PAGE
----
UAB Alumna Finds Magic in Math
By Dale Short
Dilhani Uswatte uses innovative methods to help students understand mathematics.
Pop quiz: What do creative dance, geometry, a quarterback sneak, and a video documentary all have in common?
If you’re a student of UAB School of Education alumna Dilhani Uswatte at Berry Middle School in Hoover, the answer is a four-letter word: math. Uswatte’s mission as a teacher, she says, is to help kids see the infinite connections between everyday life and a subject that many of us can’t bear to think about. Her energetic approach to math education has already earned her a prestigious national teaching award and induction into the Alabama Teacher Hall of Fame.
“I believe the traditional way of teaching math was not the best way to lead to understanding,” Uswatte says. “Most of it was rote and memorization, as if answering 30 questions on the same concept could make it somehow ‘stick’ in a student’s mind. But then, the problem was to take that concept and apply it to the real world, which is altogether different.”
The new trend in math, Uswatte says, takes the opposite approach. “Begin with a problem in the real world; the cool part is that so many kids have an immediate gut reaction as to where to start. So the teacher’s job is to build on that intuition. Afterward, you can teach the details that make the solution more efficient, but so often, the basic problem-solving skills are already there.”
UAB Graduation Spans Two Generations
By Rosalind Fournier
Hector DeSimone (right) and his oldest son, James, earned diplomas from UAB on the same day last December.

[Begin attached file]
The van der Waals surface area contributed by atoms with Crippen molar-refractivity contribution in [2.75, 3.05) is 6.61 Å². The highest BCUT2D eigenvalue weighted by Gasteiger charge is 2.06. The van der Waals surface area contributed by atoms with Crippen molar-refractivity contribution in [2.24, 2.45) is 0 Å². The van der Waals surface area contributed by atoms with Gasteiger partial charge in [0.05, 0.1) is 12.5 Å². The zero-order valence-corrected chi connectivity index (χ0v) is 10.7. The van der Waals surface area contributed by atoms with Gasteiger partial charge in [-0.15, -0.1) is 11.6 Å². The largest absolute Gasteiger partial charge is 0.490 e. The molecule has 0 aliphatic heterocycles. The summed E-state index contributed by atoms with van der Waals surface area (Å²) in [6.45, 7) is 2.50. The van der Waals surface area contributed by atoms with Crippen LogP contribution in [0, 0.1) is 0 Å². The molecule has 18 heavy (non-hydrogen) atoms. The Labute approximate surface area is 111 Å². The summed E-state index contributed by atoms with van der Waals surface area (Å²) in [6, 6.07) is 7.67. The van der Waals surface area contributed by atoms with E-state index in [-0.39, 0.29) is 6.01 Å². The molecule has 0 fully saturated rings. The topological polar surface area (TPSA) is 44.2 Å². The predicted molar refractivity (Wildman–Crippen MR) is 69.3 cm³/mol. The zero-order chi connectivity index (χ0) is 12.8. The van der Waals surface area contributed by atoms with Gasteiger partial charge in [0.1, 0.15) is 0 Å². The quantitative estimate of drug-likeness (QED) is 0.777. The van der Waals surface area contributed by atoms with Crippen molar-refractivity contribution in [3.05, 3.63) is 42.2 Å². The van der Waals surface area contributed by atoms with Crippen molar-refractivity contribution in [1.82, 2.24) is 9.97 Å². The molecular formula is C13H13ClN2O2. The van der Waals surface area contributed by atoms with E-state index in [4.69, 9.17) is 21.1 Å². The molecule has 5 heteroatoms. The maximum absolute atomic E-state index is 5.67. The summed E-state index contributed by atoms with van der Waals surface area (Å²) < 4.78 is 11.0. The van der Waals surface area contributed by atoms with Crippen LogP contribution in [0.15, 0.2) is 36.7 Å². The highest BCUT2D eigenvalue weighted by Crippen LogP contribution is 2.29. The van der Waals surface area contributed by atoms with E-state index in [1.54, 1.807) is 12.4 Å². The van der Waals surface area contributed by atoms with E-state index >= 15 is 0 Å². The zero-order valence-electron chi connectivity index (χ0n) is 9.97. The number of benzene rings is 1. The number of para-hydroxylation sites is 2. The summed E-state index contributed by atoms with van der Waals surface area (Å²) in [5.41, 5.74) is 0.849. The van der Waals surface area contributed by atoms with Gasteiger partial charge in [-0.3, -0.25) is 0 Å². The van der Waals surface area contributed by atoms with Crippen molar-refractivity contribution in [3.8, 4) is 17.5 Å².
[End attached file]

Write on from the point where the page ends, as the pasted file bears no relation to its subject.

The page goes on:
Hector and Melanie DeSimone believe in bonding. In addition to homeschooling their four children, the DeSimones have done nearly everything together. They've even made attending college a family affair. Hector and his oldest son, James, performed a father-son act at UAB’s fall graduation in December, with Hector earning his master’s degree in engineering, and James receiving his undergraduate degree in biology a few hours later.
The DeSimone-UAB connection goes deeper. Melanie graduated from the university in 1985 with degrees in political science and psychology. The couple’s daughter Fiona, a history major and secondary education minor, graduated in 2008 and is currently teaching in the Tuscaloosa area. Dominic is now a sophomore on campus, pursuing a double major in political science and public relations; the youngest, Julian, is set to begin his studies in the fall.
Hector DeSimone, an architect in UAB’s Design Build Services group, hadn’t originally planned to continue his own education. But he and Melanie always encouraged their children to pursue graduate degrees after college, and it dawned on him that maybe he should take his own advice.
An Inside Look at UAB’s Pediatric Optometry Service
By Caperton Gillett
Optometry resident Nathan Steinhafel examines a seven-month-old patient. The UAB Pediatric Optometry Service sees children from birth up to age 18; it also provides vision therapy for patients of all ages.
Kristine Hopkins, O.D., M.S.P.H., never knows what to expect from her patients when she gives them an eye exam. There’s the occasional spontaneous dance performance, for example, or unsolicited reports on the behavior of family members.
But that’s part of the adventure of being a pediatric optometrist, says Hopkins, chief of vision therapy at UAB Eye Care, the clinical arm of the School of Optometry. “The unpredictability of a four-year-old is what I live for from clinic day to clinic day,” she explains, standing in front of a toy-filled nook painted to resemble a jungle with peeping animal eyes. “It’s a really fun environment.”
It also can be a challenging one. The vast majority of patients in the pediatric optometry service are school-aged or younger, which means many may not be able to read the letters and numbers that make up a standard adult eye exam.
So optometrists like Hopkins rely on tools such as the Electronic Visual Acuity tester (EVA)—a setup with a computer and a TV screen to test young patients’ vision—and toys and videos to keep them occupied. “It’s mostly about having the right equipment to keep them involved,” Hopkins says. “We have to give them targets that are interesting and stimulating.”
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